January 23, 2019-
I have watched the aftermath of this past weekend’s dustup, involving White, Red and Black activists, talking at, and over, each other- with only a smidgen of understanding, and that coming solely from the Native American elders, who thought drumming and singing a prayer would defuse tension.
The whites started out marching on behalf of banning abortion. The blacks were mainly stating their beliefs about their being descended from the 12 Tribes of Israel. The Native Americans were in a sanctioned march for Peace on Earth. The whites and blacks began berating one another, and it is academic as to who started what. There have been all manner of comments, on all sides and from the sidelines, suggesting that, once again, no one was listening to the others- except the silent, grinning Nick Sandmann who, depending on who was watching, was either standing still out of respect to Nathan Phillips or was grinning in contempt of “an other”.
In reality, it IS disrespectful in Native American culture, to speak to someone who is chanting, praying or dancing in a spiritual manner. Nick would know this, as, likewise, no Catholic churchgoer engages a priest in conversation, when the prelate is saying Mass or giving a sermon.
It is also reality for some to stand, often with arms folded, grinning while their eyes flash hatred, as I have often seen when disparate groups of people confront one another.
I saw no hatred in the eyes of Nick Sandmann. I saw a boy who didn’t want to speak, for whatever reason. I saw his face momentarily turn serious, and what was going through his mind, at that moment, is known only to him.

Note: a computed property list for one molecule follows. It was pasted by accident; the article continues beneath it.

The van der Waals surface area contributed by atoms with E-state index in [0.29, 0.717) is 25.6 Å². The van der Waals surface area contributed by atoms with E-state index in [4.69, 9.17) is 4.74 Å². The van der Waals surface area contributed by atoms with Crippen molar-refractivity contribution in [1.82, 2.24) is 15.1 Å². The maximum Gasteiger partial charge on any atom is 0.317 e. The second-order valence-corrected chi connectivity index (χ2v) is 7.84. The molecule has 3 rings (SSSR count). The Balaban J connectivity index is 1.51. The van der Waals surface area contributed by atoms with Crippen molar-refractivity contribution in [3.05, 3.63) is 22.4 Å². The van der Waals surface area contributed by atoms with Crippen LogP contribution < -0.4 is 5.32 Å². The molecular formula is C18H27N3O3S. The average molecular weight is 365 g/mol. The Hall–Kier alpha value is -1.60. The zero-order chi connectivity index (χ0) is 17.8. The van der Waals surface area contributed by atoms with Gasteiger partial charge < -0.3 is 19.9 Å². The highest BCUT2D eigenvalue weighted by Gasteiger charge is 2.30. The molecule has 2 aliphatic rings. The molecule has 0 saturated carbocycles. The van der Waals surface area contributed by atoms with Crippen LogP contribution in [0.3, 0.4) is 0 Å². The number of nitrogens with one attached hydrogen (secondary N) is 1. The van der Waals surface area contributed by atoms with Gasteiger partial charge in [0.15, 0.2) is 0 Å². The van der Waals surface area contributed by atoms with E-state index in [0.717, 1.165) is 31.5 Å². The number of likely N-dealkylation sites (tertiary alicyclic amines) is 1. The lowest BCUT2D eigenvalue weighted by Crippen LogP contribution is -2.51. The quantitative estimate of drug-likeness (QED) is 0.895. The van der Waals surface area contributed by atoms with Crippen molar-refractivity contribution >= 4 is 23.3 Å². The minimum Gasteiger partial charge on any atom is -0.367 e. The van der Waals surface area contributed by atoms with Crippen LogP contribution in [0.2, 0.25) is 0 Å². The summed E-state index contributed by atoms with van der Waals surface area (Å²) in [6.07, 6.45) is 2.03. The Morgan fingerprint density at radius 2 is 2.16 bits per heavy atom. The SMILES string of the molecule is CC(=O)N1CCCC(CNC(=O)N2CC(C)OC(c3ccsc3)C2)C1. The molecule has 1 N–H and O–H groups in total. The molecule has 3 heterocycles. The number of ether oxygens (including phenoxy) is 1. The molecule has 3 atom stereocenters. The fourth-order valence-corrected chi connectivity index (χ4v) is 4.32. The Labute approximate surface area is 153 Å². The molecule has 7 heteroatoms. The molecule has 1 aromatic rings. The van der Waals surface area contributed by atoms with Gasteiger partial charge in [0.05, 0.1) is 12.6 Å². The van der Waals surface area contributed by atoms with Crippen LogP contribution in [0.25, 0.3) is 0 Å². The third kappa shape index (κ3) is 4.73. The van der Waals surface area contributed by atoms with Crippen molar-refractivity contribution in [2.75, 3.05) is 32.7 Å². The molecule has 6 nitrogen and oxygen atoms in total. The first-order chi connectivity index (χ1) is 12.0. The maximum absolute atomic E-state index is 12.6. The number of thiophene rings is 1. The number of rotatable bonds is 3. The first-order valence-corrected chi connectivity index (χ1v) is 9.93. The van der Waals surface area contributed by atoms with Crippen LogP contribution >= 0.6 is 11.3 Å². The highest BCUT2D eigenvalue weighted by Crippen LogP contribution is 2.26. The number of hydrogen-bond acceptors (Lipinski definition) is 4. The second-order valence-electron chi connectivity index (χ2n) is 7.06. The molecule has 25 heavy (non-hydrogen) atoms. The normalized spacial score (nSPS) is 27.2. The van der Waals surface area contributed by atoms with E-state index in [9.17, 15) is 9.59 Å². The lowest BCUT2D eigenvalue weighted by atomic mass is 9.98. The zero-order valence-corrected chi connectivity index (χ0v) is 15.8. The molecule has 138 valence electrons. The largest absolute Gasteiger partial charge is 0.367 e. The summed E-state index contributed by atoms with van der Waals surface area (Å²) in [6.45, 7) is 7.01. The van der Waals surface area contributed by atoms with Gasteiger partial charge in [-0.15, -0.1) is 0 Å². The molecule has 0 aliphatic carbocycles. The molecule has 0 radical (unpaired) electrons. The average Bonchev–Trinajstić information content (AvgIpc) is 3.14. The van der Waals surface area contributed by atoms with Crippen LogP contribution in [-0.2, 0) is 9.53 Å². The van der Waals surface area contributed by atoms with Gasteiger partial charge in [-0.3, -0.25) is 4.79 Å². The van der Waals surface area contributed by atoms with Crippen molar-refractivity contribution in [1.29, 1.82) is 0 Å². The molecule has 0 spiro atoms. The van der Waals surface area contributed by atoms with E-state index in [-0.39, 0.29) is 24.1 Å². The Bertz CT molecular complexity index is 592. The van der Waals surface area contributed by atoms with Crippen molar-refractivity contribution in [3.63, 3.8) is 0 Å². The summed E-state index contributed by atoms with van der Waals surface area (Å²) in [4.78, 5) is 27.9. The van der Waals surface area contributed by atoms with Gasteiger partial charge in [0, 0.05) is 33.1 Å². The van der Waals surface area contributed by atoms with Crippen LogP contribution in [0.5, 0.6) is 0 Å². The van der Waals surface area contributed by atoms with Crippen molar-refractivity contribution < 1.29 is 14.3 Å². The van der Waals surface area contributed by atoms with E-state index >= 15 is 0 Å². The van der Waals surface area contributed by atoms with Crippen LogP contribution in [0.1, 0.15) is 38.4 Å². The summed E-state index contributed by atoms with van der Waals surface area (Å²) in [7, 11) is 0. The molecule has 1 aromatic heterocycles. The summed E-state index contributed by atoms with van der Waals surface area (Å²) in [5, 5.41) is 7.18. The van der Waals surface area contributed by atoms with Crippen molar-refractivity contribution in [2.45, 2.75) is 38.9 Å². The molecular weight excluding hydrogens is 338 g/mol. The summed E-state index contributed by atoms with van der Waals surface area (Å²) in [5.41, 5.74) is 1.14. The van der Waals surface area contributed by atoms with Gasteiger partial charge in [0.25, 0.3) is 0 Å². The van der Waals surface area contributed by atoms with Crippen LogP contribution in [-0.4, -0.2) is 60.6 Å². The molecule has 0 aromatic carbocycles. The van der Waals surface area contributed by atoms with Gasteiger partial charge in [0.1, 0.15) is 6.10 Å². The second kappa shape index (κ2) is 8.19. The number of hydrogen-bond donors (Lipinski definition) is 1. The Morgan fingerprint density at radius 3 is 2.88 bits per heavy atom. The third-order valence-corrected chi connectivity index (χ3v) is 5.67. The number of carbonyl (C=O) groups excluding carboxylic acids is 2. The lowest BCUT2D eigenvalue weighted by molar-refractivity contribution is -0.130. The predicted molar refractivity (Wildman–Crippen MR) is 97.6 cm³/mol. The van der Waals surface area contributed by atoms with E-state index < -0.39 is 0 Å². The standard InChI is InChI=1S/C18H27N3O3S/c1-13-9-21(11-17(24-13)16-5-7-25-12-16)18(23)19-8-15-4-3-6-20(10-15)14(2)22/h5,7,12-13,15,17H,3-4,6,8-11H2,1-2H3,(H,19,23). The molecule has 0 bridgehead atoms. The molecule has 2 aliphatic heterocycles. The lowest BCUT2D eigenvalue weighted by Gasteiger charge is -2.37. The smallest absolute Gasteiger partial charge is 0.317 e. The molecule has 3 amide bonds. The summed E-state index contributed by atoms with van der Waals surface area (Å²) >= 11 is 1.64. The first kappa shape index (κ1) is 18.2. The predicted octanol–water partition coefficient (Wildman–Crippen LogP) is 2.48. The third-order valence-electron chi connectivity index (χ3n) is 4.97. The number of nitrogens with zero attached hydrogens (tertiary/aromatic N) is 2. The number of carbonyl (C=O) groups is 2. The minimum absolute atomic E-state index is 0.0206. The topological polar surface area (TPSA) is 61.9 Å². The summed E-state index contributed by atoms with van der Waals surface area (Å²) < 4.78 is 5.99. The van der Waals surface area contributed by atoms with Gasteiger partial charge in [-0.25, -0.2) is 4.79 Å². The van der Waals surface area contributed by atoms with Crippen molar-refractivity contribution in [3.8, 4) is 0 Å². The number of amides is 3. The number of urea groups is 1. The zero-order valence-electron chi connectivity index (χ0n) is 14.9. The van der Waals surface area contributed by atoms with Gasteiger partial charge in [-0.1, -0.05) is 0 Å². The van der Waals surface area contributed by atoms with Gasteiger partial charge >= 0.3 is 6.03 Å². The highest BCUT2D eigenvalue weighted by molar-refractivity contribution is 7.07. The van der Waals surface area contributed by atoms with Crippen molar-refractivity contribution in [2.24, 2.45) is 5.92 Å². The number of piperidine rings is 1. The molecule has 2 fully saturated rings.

Commentators have interpreted the behaviours of various people in the situation, according to what they, the commentators, have witnessed in the past. I could do the same thing, and note that when I was a teen, my schoolmates and I poked fun at one another, sometimes to the point of invoking anger and tears. We had one another’s backs when real adversaries attacked us. Thus, the solidarity, the other day, when the whites, the reds and the blacks felt threatened by one another.
Gradually, as will likely happen with the Covington kids, many of my contemporaries and I expanded our social circles, to include people of various groups. Primacy of one group over another does not hold water. Nick Sandmann, and those of his friends who join in, will start learning this WHEN they sit down with Nathan Phillips, and hear his story. I hope they listen with both ears-and I hope Mr. Phillips remembers what it was like to be male and sixteen. In answer to his question: “THIS is our future?”, I can only say: Yes, sir, and it is also our past. Intemperance and ignorance give way to open-mindedness and awareness, when the latter are brought to bear, in a loving way. We are, in the end, one human race.